As hardware companies rush to market with their first generation virtual reality headsets, the minds behind EVR Holdings (LSE: EVRH) believe they may have struck gold due to the relative lack of content for these devices.
EVR’s plan is to make audio and visual recordings of concerts in high definition and then release them on its MelodyVR app. The company has already signed a framework agreement with major record labels Sony and Universal Music Group and is building up a catalogue of thousands of concerts, including from some hugely popular acts.
On the distribution and marketing side there will be assistance from a recently signed agreement with Microsoft that will see the Seattle tech giant invest cash and expertise into building the app while also marketing the MelodyVR name across its Windows devices.
Understandably, investors have become quite enamoured with the idea of getting in on EVH at the beginning. That’s why the company’s share price has risen over 120% in the past year alone.
However, there are a few issues that would-be investors should be aware of. For one, the company’s MelodyVR app isn’t even released to the public yet. The blame for this doesn’t lie with the company though as it’s waiting for the actual VR hardware to improve enough that it’s library of concerts will actually appear in high definition as they were recorded.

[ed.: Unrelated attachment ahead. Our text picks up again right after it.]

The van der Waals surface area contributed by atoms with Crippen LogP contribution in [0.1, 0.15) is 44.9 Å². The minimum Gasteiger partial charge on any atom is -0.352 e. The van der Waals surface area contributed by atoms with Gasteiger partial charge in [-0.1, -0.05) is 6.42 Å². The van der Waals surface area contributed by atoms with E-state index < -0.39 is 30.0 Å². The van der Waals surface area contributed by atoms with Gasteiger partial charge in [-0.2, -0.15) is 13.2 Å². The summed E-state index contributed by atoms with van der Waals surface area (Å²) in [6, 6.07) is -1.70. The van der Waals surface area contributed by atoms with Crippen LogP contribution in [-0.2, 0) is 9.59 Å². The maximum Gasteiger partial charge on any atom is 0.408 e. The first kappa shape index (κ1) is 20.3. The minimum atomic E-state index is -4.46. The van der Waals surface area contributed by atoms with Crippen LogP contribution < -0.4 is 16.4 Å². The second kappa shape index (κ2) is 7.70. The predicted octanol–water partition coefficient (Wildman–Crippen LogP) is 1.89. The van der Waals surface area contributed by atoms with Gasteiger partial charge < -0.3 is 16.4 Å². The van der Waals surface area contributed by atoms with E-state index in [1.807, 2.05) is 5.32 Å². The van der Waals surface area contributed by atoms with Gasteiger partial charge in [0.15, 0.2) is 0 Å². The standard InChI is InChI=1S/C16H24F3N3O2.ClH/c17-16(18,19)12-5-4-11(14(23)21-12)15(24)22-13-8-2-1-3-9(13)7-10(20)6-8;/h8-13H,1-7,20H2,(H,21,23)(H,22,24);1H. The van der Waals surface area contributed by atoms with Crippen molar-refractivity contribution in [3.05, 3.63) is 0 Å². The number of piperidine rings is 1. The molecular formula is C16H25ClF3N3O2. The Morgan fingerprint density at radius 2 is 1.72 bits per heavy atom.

Of course, without an app that is selling access to these concert recordings, the company receives no revenue. And as it races to position itself as the market leader before competitors can take that crown, investments must be made. Indeed, in the half year to June operating, losses rose to £2.6m, the same amount lost in all of 2016. The company does have £6.5m cash on hand following a recent rights issue but investors shouldn’t be surprised if they’re tapped for funds again, especially if VR hardware improvement is slower than hoped.
EVH has a compelling investment case but for those investors like myself who think VR is simply the next 3D printing, a valuable technology but one with limited mass appeal, it may not prove the wisest investment.
Is profitable growth around the corner?
One high-flying small cap that’s actually producing sales already is Australian supercapacitor designer Cap-XX (LSE: CAPX). The company’s share price has risen over 180% over the past year as demand for its supercapacitors has increased across industries – as varied as cars and wearable devices.
In the year to June, revenue of A$4.1m was down on the A$5m posted in the year prior. Management blamed this on the timing of contract signings and said it still believes negotiations for several large deals will be completed successfully by the end of 2017.
Cap-XX is still loss-making with pre-tax losses rising to A$1.6m for the year. That said, management is doing well to trim operating costs by slashing administration expenses while maintaining a high R&D spend. Furthermore, increasing numbers of royalty licensing agreements should lead to rising profits in the coming quarters. Investing in loss-making small-caps isn’t my cup of tea but I’ll follow Cap-XX closely as it does appear to have solid growth prospects from targeting the fast-growing Internet of Things market.